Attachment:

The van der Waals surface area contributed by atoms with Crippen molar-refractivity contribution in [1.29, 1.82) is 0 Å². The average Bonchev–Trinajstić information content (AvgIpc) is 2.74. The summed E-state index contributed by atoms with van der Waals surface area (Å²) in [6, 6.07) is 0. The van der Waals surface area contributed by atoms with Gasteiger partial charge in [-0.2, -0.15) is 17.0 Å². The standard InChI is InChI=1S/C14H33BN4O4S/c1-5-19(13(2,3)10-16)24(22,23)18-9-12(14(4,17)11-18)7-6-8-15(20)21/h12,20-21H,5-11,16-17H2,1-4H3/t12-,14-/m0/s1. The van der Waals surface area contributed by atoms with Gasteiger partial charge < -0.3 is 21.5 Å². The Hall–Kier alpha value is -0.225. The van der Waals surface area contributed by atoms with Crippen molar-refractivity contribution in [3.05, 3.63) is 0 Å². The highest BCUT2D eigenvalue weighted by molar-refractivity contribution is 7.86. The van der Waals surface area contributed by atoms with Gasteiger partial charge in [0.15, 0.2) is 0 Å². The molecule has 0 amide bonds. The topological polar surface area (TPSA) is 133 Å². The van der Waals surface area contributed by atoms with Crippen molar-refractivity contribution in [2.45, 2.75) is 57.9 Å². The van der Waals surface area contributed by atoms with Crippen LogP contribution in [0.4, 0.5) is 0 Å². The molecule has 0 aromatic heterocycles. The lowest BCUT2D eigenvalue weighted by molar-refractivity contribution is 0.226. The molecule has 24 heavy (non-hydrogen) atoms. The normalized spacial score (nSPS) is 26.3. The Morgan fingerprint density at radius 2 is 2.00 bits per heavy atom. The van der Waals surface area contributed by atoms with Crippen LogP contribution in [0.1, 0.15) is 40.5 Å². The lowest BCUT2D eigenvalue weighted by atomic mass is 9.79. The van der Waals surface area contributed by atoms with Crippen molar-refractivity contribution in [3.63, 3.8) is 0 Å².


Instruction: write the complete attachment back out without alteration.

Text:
The van der Waals surface area contributed by atoms with Crippen molar-refractivity contribution in [1.29, 1.82) is 0 Å². The average Bonchev–Trinajstić information content (AvgIpc) is 2.74. The summed E-state index contributed by atoms with van der Waals surface area (Å²) in [6, 6.07) is 0. The van der Waals surface area contributed by atoms with Gasteiger partial charge in [-0.2, -0.15) is 17.0 Å². The standard InChI is InChI=1S/C14H33BN4O4S/c1-5-19(13(2,3)10-16)24(22,23)18-9-12(14(4,17)11-18)7-6-8-15(20)21/h12,20-21H,5-11,16-17H2,1-4H3/t12-,14-/m0/s1. The van der Waals surface area contributed by atoms with Gasteiger partial charge < -0.3 is 21.5 Å². The Hall–Kier alpha value is -0.225. The van der Waals surface area contributed by atoms with Crippen molar-refractivity contribution in [3.05, 3.63) is 0 Å². The highest BCUT2D eigenvalue weighted by molar-refractivity contribution is 7.86. The van der Waals surface area contributed by atoms with Gasteiger partial charge in [0.15, 0.2) is 0 Å². The molecule has 0 amide bonds. The topological polar surface area (TPSA) is 133 Å². The van der Waals surface area contributed by atoms with Crippen molar-refractivity contribution in [2.45, 2.75) is 57.9 Å². The van der Waals surface area contributed by atoms with Crippen LogP contribution in [0.4, 0.5) is 0 Å². The molecule has 0 aromatic heterocycles. The lowest BCUT2D eigenvalue weighted by molar-refractivity contribution is 0.226. The molecule has 24 heavy (non-hydrogen) atoms. The normalized spacial score (nSPS) is 26.3. The Morgan fingerprint density at radius 2 is 2.00 bits per heavy atom. The van der Waals surface area contributed by atoms with Crippen LogP contribution in [0.1, 0.15) is 40.5 Å². The lowest BCUT2D eigenvalue weighted by atomic mass is 9.79. The van der Waals surface area contributed by atoms with Crippen molar-refractivity contribution in [3.63, 3.8) is 0 Å².